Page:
The first intervention was not completed due to severe headache and the patient presented with facial nerve palsy and nystagmus shortly after transvenous embolization. We cannot fully account for the complications, but it is known that pressure palsy can occur because of slight venous engorgement around the internal auditory meatus connected to the inferior petrosal sinus,4 although no new apparent venous reflux was seen in our case. Moreover, because of the close proximity between the facial nerve and vestibulocochlear nerve, elevated venous pressure could affect the vestibulocochlear nerve and may be a cause of concomitant nystagmus. We carefully suggest such a possibility as a responsible cause of facial palsy and nystagmus after transvenous embolization in our case.


The authors have no financial conflicts of interest.


1. Quinones D, Duckwiler G, Gobin PY, Goldberg RA, Vinuela F. Embolization of dural cavernous fistulas via superior ophthalmic vein approach. AJNR Am J Neuroradiol 1997;18:921-928. PMID: 9159371.
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2. Goldberg RA, Goldey SH, Duckwiler G, Vinuela F. Management of cavernous sinus-dural fistulas. Indications and techniques for primary embolization via the superior ophthalmic vein. Arch Ophthalmol 1996;114:707-714. PMID: 8639083.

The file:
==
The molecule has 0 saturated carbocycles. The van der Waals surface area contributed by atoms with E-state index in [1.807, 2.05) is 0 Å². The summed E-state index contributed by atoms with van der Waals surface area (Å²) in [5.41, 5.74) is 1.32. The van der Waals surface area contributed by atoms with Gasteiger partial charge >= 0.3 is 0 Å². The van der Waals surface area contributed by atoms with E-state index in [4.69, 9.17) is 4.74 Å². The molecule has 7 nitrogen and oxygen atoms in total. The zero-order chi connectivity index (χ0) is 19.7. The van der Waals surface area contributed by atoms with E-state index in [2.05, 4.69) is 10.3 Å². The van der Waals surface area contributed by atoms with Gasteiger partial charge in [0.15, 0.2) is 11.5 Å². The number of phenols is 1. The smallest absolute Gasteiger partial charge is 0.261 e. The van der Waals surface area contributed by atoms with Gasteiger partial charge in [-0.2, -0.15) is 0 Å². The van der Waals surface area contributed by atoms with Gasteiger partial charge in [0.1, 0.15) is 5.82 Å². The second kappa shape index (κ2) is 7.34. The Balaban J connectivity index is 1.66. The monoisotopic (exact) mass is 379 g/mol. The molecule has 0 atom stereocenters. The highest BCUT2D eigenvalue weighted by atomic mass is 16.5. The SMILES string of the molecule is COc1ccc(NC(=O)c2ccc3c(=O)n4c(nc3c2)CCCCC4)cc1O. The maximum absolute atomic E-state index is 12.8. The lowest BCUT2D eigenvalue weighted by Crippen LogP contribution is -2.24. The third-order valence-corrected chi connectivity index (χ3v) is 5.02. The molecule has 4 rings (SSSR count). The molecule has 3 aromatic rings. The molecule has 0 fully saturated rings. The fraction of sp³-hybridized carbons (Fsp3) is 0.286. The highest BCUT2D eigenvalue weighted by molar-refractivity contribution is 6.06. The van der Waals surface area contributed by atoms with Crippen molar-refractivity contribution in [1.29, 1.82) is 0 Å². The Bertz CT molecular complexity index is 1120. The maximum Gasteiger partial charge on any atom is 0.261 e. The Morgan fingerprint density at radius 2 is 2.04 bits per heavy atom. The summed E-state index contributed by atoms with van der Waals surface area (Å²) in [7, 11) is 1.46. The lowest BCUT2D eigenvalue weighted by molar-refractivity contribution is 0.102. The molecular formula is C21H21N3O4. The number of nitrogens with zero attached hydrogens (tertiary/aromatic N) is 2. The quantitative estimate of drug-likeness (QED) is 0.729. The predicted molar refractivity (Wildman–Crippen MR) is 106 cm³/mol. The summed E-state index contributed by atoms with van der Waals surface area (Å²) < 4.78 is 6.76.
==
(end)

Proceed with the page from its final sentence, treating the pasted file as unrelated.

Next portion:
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3. Kurata A, Takano M, Tokiwa K, Miyasaka Y, Yada K, Kan S. Spontaneous carotid cavernous fistula presenting only with cranial nerve palsies. AJNR Am J Neuroradiol 1993;14:1097-1101. PMID: 8237686.
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4. Kapur A, Sanghavi NG, Parikh NK, Amin SK. Spontaneous carotid-cavernous fistula with ophthalmoplegia and facial palsy. Postgrad Med J 1982;58:773-775. PMID: 7170287.
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5. Barrow DL, Spector RH, Braun IF, Landman JA, Tindall SC, Tindall GT. Classification and treatment of spontaneous carotid-cavernous sinus fistulas. J Neurosurg 1985;62:248-256. PMID: 3968564.
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Figure 1
T2-weighted MRI (A) shows increased signal voids around right cavernous sinus and MR angiography (B) shows dural fistula flow from internal and external carotid arteries. Pre-embolization angiograms (C, D) shows fistula flow via the internal carotid artery and the external carotid artery. The main flow drains to the internal jugular vein through the inferior petrosal sinus. Angiogram after the first transvenous embolization (E, F) shows insertion of the coil (arrowhead) into the cavernous sinus. After the second transarterial embolization (G, H), fistula flow via the middle meningeal artery (arrow) has decreased, and flow through the internal maxillary artery (arrowhead) has ceased due to vascular spasm. After 5 months, the dural carotid cavernous fistula has regressed (I, J) and there is no remnant aberrant flow.